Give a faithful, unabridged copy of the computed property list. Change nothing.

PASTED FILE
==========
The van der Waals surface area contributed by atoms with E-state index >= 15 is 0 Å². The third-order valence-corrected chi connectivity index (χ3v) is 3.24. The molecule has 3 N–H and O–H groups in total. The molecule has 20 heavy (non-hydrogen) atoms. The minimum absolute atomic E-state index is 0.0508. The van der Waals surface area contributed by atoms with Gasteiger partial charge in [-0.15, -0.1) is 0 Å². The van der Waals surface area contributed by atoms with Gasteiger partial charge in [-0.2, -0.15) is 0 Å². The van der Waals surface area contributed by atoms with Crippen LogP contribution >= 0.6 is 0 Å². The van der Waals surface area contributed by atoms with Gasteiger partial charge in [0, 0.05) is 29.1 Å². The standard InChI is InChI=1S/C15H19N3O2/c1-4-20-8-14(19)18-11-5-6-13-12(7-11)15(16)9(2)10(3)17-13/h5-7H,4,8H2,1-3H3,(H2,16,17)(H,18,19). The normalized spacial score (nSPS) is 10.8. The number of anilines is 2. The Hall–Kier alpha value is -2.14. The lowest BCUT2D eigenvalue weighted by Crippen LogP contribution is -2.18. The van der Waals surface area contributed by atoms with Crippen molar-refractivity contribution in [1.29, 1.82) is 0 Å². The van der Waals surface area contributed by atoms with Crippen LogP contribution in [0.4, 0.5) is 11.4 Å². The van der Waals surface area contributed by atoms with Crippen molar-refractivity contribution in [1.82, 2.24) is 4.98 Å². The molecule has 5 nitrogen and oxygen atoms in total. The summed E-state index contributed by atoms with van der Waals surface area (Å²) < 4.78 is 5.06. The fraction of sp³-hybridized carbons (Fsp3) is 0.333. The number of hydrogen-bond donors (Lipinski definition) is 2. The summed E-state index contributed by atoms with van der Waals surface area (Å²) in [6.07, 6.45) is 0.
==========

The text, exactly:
The van der Waals surface area contributed by atoms with E-state index >= 15 is 0 Å². The third-order valence-corrected chi connectivity index (χ3v) is 3.24. The molecule has 3 N–H and O–H groups in total. The molecule has 20 heavy (non-hydrogen) atoms. The minimum absolute atomic E-state index is 0.0508. The van der Waals surface area contributed by atoms with Gasteiger partial charge in [-0.15, -0.1) is 0 Å². The van der Waals surface area contributed by atoms with Gasteiger partial charge in [-0.2, -0.15) is 0 Å². The van der Waals surface area contributed by atoms with Crippen LogP contribution >= 0.6 is 0 Å². The van der Waals surface area contributed by atoms with Gasteiger partial charge in [0, 0.05) is 29.1 Å². The standard InChI is InChI=1S/C15H19N3O2/c1-4-20-8-14(19)18-11-5-6-13-12(7-11)15(16)9(2)10(3)17-13/h5-7H,4,8H2,1-3H3,(H2,16,17)(H,18,19). The normalized spacial score (nSPS) is 10.8. The number of anilines is 2. The Hall–Kier alpha value is -2.14. The lowest BCUT2D eigenvalue weighted by Crippen LogP contribution is -2.18. The van der Waals surface area contributed by atoms with Crippen molar-refractivity contribution in [1.29, 1.82) is 0 Å². The van der Waals surface area contributed by atoms with Crippen LogP contribution in [0.4, 0.5) is 11.4 Å². The van der Waals surface area contributed by atoms with Crippen molar-refractivity contribution in [1.82, 2.24) is 4.98 Å². The molecule has 5 nitrogen and oxygen atoms in total. The summed E-state index contributed by atoms with van der Waals surface area (Å²) < 4.78 is 5.06. The fraction of sp³-hybridized carbons (Fsp3) is 0.333. The number of hydrogen-bond donors (Lipinski definition) is 2. The summed E-state index contributed by atoms with van der Waals surface area (Å²) in [6.07, 6.45) is 0.